“I know more than you do.” Have you been in an executive committee meeting where there was an air (individually or the whole group) of superiority? In other words, where a belief existed that this group knew better/more than the folks not in the room?
I often hear leaders espouse these words as they make the decisions that impact others. And then they are confused (hence talking with me) when the ‘others’ aren’t bought in to the change, or readily following along the path decided upon. The ‘others’ aren’t trusting the people, process, or performance of this decision.
Leaders aren’t suddenly smarter or wiser than when they were followers. Many years ago I worked for United Parcel Service, where you could not be in a management role until you had worked in the delivery process. At the time, being young and ‘knowing everything’, this made no sense to me. It frustrated me. I knew better than UPS. What a learning curve I had on that one!
The title of leader doesn’t remove my requirement for self-evaluation and growth, nor does it mean I no longer follow. In fact, locate an exceptional leader and ask who they follow. They will have an immediate answer, because mentorship doesn’t stop unless growth does.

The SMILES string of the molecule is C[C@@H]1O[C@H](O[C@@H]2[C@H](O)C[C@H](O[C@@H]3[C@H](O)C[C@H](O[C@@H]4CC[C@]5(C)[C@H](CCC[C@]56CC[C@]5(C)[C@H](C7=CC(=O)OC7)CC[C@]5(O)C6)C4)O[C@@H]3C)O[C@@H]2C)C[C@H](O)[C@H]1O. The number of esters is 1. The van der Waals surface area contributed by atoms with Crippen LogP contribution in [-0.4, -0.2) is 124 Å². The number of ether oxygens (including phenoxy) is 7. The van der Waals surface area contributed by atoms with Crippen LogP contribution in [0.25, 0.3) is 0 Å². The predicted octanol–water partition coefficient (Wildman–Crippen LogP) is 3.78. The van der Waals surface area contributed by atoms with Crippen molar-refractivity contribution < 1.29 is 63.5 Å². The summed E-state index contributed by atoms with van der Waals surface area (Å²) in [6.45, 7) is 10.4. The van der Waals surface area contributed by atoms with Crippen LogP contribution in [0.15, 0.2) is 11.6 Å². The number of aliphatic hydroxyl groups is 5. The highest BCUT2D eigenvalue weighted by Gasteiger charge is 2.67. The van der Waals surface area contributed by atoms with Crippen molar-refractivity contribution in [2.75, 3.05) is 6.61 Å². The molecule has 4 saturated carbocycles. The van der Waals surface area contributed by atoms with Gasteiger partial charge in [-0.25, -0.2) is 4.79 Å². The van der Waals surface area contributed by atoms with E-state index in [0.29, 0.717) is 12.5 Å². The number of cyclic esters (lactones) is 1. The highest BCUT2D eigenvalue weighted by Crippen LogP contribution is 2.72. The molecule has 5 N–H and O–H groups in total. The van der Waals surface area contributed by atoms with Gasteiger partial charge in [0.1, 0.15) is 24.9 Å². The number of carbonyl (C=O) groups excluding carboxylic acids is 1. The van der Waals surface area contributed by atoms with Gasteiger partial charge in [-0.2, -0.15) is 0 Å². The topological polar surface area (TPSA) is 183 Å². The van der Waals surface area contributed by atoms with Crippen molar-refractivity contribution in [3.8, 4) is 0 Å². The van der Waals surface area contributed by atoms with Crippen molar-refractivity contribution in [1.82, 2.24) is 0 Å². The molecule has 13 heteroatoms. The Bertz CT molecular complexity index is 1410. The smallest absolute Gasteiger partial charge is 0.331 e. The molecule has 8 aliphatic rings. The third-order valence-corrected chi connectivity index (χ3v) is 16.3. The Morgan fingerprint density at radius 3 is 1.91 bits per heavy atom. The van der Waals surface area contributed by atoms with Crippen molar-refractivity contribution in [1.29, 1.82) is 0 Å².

Leadership comes with an additional responsibility to inform, educate, and learn. In other words, leadership requires others. As a leader, your communication strategy is paramount to your success, yet I rarely hear anyone addressing their strategy to keep others informed. I encourage you to consider what your current strategy is, maybe one of these:
· Tell them what they need to know when they need to know it;
· Hold meetings on a scheduled basis and inform according to this schedule;
· Use email or other written posts to share new information.
If so, what could be a more strategic approach to your communication? What would happen if you talked about industry changes on a regular basis, then talked about the firm, and that there will (or may) be adjustments or alterations to firm strategies and costs as a result? What if you invited sessions with your teams and staff that had agendas written by them?
In case you haven’t already guessed it, I’m encouraging you to communicate to build trust. To develop rapport and relationship through authentic and strategic communication. We can do this. And everyone benefits.